Bev: That's a big part of it. But this thing is only beginning to heat up. A little here, a little there, another witness ordered not to testify, another factual revelation through leaks or hard reporting and the water begins to boil.

Unknown said...

ambisinistral: The only parallel I've drawn is the slowly-growing pace of witness suppression and executive/communications privilege, indicating a coverup. That makes the Watergate comparison perfectly apt to this point. It hardly makes it moot. The end results would of course be entirely different because the underlying crimes are entirely different. The parallel is the coverup, not the crimes, the results, or the effects on foreign policy.

I'm doing more than suggesting this is a simple stonewall. I'm saying that it is my firm belief that this administration, now possibly all the way to the top, is covering up a massive plan to look heroic while causing deaths in the name of gun-control. And since that's an attempt to subvert the Constitution, there's another Watergate parallel.

The two cases have early common indicators of coverups, but I've never suggested they are the same. As for what gets filed in Mexico, I really don't care. A criminal filing in Mexico has zero effect on the mootness or ripeness of a domestic case in the US. Until we allow every Mexican who wants to leave Mexico to come to the US with no restrictions whatsoever, we will always have strained relations with Mexico. Our current corrupt administration is an aberration. Mexico's corrupt and criminal government is institutional and historical. Exporting Mexican citizens to the US is Mexico's primary industry.

Furthermore, what would soothe the savage breasts in Mexico and Latin America more than a full exposure and prosecution of the malefactors? They all know we're not going to turn our citizens over to them. In order to effect change south of the border, they have to have revolutions and banana republic show trials. Those here investigating the Obama administration still believe in the rule of law.

USS Ben USN (Ret) said...

Great post, LawHawk!

There is no honor among thieves so I anticipate that a few and perhaps more reporters will seek out this scoop.
Besides, in their eyes Obama has let them down (journalists) and has had no problem with making them look bad.

So perhaps some are looking at their options:

1. Continue to protect Obama who doesn't give a damn about them and certainly hasn't rewarded them for their support. He takes and takes and never gives.
Obama has no sense of loyalty towards his MSM supporters.

2. Get the scoop! Get rich! Write a book! Become famous! Maybe win the Pullitzer! Become famous (or infamous, which is practically the same thing these days).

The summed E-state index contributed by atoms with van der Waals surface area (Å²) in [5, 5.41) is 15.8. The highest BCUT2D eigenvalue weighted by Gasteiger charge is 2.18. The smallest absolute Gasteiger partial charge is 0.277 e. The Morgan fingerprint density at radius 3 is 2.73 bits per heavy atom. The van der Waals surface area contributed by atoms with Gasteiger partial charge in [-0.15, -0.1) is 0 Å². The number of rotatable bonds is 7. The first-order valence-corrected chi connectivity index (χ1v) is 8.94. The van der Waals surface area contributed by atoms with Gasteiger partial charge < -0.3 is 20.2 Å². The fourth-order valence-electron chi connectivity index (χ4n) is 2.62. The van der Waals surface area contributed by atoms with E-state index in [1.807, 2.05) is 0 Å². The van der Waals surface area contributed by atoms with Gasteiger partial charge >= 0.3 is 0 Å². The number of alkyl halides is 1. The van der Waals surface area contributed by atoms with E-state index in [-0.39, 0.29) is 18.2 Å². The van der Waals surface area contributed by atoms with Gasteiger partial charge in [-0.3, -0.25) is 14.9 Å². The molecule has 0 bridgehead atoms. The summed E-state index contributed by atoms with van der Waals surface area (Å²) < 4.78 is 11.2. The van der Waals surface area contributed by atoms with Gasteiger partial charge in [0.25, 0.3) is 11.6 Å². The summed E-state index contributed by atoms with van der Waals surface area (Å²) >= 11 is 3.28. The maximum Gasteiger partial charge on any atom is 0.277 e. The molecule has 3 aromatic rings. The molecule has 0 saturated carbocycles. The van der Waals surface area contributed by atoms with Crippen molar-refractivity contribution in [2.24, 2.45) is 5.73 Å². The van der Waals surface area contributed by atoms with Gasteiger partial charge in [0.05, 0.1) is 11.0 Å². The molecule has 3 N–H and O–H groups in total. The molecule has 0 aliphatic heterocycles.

Who knows? Perhaps there are a few journalists who have developed a concience?

Yeah, I can see where all that might be appealing to some of the journalists.

Meanwhile, conservative journalists and citizen journalists will keep digging.

Leftwing journalists have been scooped by conservatives a lot the last 4 years and even the Enquirer has scooped them. Do they wanna be scooped again or get the treasure for themselves?

It won't be their fault. Emperor Obama let them down.

Unknown said...

USSBen: Thanks. Cracks other than the current scandals have been appearing, and you caught them. The press was already starting to act like jilted lovers, so their loyalty level had started to wane before they were handed the opportunity to get some payback for Obama's infidelity to them.

Wouldn't it be a sad commentary on American journalism if once again the Enquirer scooped them all?

Notawonk said...

my father was in the military and we had moved from texas to washington dc right before watergate hit. it was my introduction to politics. i was fascinated and loved the grown-up dramaz.

and i agree with USS Ben: the enquirer has done more heavy-hitting investigative work than many in the MSM. i hope they get the scoop. and then the pulitzer. i would do a jig.

Unknown said...

Patti: I was in law school, preparing for exams. The moment there was a break, we'd all head out of the classroom like a cattle stampede and into the lobby to see what was happening on the only TV at the school.

I have to admit that I've never purchased an Enquirer, but it has given me more than a few chuckles while waiting in line at the supermarket. I don't think the Edwards scoop gave them a whole lot of credibility beyond what little they already had, but there are lots of MSM reporters out there still cleaning the egg of their faces and vowing not to let that happen again.